phase field. The transformation of γ to α - iron occurs via a eutectoid
reaction, which plays a dominant role in heat treatment.
The eutectoid temperature is 723°C while the eutectoid composition is 0.80% C(s).
On cooling alloys containing less than 0,80% C slowly, hypo-eutectoid ferrite is
formed from austenite in the range 910-723°C with enrichment of the residual
austenite in carbon, until at 723°C the remaining austenite, now containing 0.8%
carbon transforms to pearlite, a lamellar mixture of ferrite and iron carbide
(cementite). In austenite with 0,80 to 2,06% carbon, on cooling slowly in the
temperature interval 1147°C to 723°C, cementite first forms progressively
depleting the austenite in carbon, until at 723°C, the austenite contains 0.8%
carbon and transforms to pearlite.
Steels with less than about 0.8% carbon are thus hypo-eutectoid alloys with ferrite
and pearlite as the prime constituents, the relative volume fractions being determined
by the lever rule which states that as the carbon content is increased, the volume
percentage of pearlite increases, until it is 100% at the eutectoid composition.
Above 0.8% C, cementite becomes the hyper-eutectoid phase, and a similar variation in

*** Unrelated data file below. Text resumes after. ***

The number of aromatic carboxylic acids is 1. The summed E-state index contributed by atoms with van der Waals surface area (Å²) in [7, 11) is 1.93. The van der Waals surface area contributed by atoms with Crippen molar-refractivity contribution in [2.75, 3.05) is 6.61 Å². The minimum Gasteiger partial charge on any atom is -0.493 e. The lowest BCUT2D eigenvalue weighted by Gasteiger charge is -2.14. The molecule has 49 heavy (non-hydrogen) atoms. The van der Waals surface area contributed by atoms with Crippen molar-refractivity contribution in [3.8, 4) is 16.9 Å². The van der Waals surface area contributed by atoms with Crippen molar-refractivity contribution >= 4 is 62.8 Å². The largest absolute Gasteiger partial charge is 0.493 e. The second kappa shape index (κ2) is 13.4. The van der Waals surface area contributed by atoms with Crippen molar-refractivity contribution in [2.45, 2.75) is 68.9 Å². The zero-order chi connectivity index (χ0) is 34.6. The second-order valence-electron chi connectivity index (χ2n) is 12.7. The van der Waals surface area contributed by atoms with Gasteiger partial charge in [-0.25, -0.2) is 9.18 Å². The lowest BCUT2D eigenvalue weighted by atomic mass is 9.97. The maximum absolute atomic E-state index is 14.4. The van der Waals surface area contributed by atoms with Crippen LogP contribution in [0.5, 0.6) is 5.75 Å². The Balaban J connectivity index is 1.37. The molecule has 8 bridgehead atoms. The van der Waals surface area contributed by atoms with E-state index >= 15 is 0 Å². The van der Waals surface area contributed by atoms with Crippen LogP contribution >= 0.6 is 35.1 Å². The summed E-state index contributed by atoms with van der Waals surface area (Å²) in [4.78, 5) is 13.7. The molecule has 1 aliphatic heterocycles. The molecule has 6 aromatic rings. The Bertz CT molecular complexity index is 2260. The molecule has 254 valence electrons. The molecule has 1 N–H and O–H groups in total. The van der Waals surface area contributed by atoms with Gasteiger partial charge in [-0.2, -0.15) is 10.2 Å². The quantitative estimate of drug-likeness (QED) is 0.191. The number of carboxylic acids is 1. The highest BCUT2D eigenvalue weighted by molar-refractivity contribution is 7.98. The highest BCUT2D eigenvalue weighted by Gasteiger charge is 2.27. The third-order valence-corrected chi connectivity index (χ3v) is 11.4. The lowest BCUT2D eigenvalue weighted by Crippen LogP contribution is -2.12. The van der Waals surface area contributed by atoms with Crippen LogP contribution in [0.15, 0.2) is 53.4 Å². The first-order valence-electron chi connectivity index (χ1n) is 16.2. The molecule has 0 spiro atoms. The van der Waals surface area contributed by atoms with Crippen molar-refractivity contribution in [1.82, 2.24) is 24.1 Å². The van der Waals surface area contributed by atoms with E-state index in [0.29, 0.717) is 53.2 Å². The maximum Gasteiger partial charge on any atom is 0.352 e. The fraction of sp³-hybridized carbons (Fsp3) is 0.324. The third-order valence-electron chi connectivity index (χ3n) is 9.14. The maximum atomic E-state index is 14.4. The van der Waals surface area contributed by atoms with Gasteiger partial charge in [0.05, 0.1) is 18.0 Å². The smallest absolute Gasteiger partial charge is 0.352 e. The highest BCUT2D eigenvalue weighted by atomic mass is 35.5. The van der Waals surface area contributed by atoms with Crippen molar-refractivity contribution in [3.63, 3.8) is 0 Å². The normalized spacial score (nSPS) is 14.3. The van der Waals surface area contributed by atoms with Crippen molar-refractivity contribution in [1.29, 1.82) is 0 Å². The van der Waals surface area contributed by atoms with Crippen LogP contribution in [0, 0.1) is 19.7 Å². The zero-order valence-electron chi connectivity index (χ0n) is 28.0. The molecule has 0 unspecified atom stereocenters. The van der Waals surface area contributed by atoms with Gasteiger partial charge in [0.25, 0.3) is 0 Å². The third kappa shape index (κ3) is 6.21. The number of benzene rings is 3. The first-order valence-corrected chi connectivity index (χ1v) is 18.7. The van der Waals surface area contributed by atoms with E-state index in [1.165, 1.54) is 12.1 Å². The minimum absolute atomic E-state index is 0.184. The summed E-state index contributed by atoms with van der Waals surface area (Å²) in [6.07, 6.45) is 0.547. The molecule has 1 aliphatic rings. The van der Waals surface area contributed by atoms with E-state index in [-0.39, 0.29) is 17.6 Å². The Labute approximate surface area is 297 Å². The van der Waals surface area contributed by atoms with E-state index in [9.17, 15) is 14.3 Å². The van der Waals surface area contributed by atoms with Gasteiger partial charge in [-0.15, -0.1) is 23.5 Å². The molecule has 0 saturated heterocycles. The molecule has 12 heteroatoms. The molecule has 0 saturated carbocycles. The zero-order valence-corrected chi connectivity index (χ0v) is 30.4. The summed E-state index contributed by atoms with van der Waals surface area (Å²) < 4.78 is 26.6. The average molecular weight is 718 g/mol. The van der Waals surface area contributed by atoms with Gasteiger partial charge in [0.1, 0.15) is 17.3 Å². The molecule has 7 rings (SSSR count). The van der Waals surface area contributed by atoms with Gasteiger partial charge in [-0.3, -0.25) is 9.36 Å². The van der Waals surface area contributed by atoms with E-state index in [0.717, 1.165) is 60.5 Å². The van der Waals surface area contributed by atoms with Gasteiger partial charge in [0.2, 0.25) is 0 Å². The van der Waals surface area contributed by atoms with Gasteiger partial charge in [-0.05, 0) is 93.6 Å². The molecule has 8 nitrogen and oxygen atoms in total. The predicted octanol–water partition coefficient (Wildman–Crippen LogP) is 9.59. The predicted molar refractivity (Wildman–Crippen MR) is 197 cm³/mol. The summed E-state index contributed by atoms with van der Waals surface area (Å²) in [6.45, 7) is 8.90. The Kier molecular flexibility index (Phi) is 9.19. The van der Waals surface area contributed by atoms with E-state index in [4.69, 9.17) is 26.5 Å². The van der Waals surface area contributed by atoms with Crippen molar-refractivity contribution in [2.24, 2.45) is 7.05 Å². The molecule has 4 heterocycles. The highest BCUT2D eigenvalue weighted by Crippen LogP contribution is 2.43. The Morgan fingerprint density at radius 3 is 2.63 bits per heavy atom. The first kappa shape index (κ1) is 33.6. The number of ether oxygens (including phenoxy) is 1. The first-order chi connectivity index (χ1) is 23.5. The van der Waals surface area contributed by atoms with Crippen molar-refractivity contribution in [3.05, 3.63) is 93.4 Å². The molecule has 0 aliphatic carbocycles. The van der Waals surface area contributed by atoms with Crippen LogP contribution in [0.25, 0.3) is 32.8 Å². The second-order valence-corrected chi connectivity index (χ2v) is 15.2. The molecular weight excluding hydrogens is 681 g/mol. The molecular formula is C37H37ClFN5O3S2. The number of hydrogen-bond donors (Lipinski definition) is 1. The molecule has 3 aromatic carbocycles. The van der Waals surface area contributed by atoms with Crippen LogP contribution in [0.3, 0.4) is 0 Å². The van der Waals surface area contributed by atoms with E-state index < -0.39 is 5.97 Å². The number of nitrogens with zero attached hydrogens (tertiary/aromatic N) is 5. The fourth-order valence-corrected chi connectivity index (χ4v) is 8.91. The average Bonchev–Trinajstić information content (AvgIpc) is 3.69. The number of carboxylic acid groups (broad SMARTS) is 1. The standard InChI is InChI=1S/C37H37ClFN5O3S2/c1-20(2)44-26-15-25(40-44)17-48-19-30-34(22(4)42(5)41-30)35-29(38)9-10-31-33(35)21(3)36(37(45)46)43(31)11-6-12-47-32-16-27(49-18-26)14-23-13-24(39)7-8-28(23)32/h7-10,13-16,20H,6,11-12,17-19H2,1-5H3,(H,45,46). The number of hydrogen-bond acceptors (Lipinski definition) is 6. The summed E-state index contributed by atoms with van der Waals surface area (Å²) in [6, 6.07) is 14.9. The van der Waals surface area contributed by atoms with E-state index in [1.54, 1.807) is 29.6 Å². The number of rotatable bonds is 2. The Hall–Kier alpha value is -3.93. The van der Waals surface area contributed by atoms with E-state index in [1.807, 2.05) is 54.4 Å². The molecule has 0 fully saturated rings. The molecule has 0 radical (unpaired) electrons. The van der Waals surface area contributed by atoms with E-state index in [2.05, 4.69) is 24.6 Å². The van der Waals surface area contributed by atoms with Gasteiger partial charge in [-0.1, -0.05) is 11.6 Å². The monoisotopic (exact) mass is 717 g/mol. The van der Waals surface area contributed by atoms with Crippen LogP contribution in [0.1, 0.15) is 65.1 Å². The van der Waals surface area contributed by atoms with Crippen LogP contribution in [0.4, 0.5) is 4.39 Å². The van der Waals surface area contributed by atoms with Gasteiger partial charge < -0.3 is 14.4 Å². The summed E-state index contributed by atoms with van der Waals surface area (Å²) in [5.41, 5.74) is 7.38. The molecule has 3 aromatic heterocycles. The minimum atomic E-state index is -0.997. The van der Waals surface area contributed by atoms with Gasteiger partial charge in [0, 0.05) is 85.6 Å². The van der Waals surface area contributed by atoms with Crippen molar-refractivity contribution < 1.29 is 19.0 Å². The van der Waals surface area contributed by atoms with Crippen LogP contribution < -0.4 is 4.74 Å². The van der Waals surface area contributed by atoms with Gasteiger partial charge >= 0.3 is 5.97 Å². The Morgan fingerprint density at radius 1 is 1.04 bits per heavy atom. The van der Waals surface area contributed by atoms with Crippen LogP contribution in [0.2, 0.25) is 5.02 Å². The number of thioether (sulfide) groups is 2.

volume fraction of cementite and pearlite occurs on this side of the eutectoid
The three phases, ferrite, cementite and pearlite are thus the principle constituents
of the infrastructure of plain carbon steels, provided they have been subjected to
relatively slow cooling rates to avoid the formation of metastable phases.
The austenite- ferrite transformation
Under equilibrium conditions, pro-eutectoid ferrite will form in iron-carbon alloys
containing up to 0.8 % carbon. The reaction occurs at 910°C in pure iron, but
takes place between 910°C and 723°C in iron-carbon alloys.
However, by quenching from the austenitic state to temperatures below the eutectoid
temperature Ae1, ferrite can be formed down to temperatures as low as
600°C. There are pronounced morphological changes as the transformation